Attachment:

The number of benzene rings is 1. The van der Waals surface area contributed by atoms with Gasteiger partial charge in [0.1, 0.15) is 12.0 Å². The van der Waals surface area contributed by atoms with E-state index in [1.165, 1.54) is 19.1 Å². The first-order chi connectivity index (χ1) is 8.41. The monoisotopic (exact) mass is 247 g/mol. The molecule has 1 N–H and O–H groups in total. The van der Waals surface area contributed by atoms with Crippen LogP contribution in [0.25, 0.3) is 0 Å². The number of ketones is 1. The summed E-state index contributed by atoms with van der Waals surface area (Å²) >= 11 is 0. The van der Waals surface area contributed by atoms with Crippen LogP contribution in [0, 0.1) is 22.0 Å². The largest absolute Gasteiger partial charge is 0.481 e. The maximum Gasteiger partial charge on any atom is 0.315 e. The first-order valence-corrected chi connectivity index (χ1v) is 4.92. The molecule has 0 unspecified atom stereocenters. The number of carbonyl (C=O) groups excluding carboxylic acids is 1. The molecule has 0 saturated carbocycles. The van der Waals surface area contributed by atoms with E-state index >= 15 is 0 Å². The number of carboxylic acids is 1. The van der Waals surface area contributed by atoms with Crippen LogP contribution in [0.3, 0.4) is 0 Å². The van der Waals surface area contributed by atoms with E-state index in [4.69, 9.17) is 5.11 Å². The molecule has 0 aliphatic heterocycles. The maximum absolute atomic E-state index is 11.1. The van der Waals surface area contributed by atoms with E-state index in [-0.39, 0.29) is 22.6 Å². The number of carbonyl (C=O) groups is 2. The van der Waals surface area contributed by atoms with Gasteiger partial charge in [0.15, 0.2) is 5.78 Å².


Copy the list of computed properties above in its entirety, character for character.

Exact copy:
The number of benzene rings is 1. The van der Waals surface area contributed by atoms with Gasteiger partial charge in [0.1, 0.15) is 12.0 Å². The van der Waals surface area contributed by atoms with E-state index in [1.165, 1.54) is 19.1 Å². The first-order chi connectivity index (χ1) is 8.41. The monoisotopic (exact) mass is 247 g/mol. The molecule has 1 N–H and O–H groups in total. The van der Waals surface area contributed by atoms with Crippen LogP contribution in [0.25, 0.3) is 0 Å². The number of ketones is 1. The summed E-state index contributed by atoms with van der Waals surface area (Å²) >= 11 is 0. The van der Waals surface area contributed by atoms with Crippen LogP contribution in [0, 0.1) is 22.0 Å². The largest absolute Gasteiger partial charge is 0.481 e. The maximum Gasteiger partial charge on any atom is 0.315 e. The first-order valence-corrected chi connectivity index (χ1v) is 4.92. The molecule has 0 unspecified atom stereocenters. The number of carbonyl (C=O) groups excluding carboxylic acids is 1. The molecule has 0 saturated carbocycles. The van der Waals surface area contributed by atoms with E-state index >= 15 is 0 Å². The number of carboxylic acids is 1. The van der Waals surface area contributed by atoms with Crippen LogP contribution in [0.3, 0.4) is 0 Å². The van der Waals surface area contributed by atoms with E-state index in [4.69, 9.17) is 5.11 Å². The molecule has 0 aliphatic heterocycles. The maximum absolute atomic E-state index is 11.1. The van der Waals surface area contributed by atoms with E-state index in [-0.39, 0.29) is 22.6 Å². The number of carbonyl (C=O) groups is 2. The van der Waals surface area contributed by atoms with Gasteiger partial charge in [0.15, 0.2) is 5.78 Å².